Black mountain solutions are able to offer full security services throughout Nicaragua including;
- Security Consultancy in Nicaragua
- Physical Security in Nicaragua
- Journey Management in Nicaragua
- Executive Protection in Nicaragua
- Threat Analysis & Vulnerability Assessment in Nicaragua
- Security Training in Nicaragua
We are highly experienced in servicing all industries and sectors including;
- Oil & Gas Security Services in Nicaragua
- Mining Security Services in Nicaragua
- Corporate Security Services in Nicaragua
- Energy Security Services in Nicaragua
Security Services Nicaragua
Since April 2018, there has been a situation of political unrest including rioting that has resulted in a number of deaths. It is advised for all visitors to avoid any large political gatherings, to monitor local news sources for any planned demonstrations and to avoid these at all costs.
Violent crime in Nicaragua is on the rise but there is no real terrorist threat in the country. The country faces many difficulties with the drugs both at a street level and in the international drugs trade for trafficking drugs north to Honduras destine further on to the United States of America.
According to the World Bank, Nicaragua is “maintaining growth levels above the average for Latin America”, but despite this unemployment is high in some regions which adds to the social issues that the country as a whole is facing.
English is spoken in most major hotels but is not widely exercised in the country. It is advised to learn a few Spanish phrases prior to travel.
As with many major countries in Latin America, violent robberies and muggings do take place frequently. Pickpockets are very active in tourist areas and on public transport across the country and care should be taken.
Kidnappings and express kidnappings are starting to become more popular with gangs as a means of extortion. Express kidnappings are incidents where a passenger uses an unauthorised taxi, the taxi takes the passengers to a gang area and then cash is demanded/required for release. This often takes place over only a few hours.
Unauthorised/unlicensed taxis are a growing issue in Nicaragua and are the source of a lot of crime against tourists. They also pose other dangers such as the vehicles being unsafe and not roadworthy.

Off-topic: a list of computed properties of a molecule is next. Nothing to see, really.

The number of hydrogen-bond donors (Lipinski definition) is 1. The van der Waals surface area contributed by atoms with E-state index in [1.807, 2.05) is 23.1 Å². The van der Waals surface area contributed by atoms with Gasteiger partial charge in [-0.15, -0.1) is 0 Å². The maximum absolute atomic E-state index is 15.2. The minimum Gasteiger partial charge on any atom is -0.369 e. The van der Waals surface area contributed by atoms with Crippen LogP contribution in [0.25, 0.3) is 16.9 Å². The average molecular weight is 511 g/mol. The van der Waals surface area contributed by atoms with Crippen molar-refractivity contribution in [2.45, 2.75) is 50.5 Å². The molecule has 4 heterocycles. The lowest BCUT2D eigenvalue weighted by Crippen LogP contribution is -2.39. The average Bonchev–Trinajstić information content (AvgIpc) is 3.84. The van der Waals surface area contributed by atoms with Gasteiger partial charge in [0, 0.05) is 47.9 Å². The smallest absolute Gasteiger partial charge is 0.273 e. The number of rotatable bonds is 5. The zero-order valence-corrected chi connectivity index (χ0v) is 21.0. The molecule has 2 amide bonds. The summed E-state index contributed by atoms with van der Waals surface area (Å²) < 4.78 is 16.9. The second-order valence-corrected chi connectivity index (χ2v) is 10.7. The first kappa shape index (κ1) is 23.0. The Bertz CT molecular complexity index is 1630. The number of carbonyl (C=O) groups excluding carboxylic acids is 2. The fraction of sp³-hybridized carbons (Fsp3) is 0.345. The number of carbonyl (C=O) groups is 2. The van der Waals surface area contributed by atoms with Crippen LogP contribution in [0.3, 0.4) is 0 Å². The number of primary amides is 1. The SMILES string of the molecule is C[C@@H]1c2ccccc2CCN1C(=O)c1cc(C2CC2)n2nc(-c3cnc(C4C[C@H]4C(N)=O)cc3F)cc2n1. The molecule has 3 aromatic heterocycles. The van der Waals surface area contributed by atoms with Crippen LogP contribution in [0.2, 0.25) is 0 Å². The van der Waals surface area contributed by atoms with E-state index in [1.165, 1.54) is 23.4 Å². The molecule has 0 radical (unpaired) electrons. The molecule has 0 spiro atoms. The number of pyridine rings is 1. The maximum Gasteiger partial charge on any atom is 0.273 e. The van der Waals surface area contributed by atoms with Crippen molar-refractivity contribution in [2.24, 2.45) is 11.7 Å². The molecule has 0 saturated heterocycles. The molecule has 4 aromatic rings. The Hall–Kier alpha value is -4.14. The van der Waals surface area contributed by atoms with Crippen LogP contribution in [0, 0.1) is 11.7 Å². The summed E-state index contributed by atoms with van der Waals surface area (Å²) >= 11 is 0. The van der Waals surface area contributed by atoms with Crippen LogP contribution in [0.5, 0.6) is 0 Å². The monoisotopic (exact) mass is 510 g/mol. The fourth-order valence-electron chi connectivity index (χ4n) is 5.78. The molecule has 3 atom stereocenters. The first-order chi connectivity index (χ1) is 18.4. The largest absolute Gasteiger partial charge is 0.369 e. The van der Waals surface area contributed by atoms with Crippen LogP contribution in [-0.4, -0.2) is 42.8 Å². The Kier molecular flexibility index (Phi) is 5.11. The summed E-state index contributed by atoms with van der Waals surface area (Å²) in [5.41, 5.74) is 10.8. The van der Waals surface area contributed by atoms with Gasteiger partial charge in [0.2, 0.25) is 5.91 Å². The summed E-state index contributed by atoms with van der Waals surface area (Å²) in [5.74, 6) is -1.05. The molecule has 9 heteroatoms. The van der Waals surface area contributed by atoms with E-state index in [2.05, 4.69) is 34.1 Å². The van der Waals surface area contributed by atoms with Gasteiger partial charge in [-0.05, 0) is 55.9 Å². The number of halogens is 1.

If you are planning on going out for dinner or to take a trip in the evening, it is advised to only use official taxis or organise a car via your hotel.
Corrupt police have been known to pull over hire cars and demand monies. If this happens, you should comply with their demands and take as many details as possible so you can pass them on to your embassy or consulate. It is not recommended that you report them on to the local police as it is unlikely that they will offer you any help.
Public transport is very basic in Nicaragua, more so outside of the main city of Managua. It is not advised to use any public transport at night. Care should be taken at bus stations and on buses as gangs have been known to target tourists, either through pickpocketing or armed robbery.
Road conditions in the country are not good and street lighting is scarce on highways or major roads. In some areas heavy rain and seismic activity causes landslides which can affect travel on the road. It is not uncommon in some areas for manhole covers or drain covers to be missing. Drivers need to pay attention to the road surface as well as remain wary of other road users.
Western car hire companies do operate in Nicaragua and visitors from the UK or US may drive using their own driving licence or with an international driving licence. If you are self-driving, any journey should be carefully planned, logistics such as fuel stops need to be well thought out.
There is a very poor standard of driving outside the area of the capital city. Drink driving is common and do not expect other road users to adhere to traffic lights or any road markings. Drive defensively.
Drivers of vehicles involved in serious injury or fatal road traffic accidents are often arrested and detained. If this is the case, then contact your embassy or consulate and they will provide advice and assist where possible.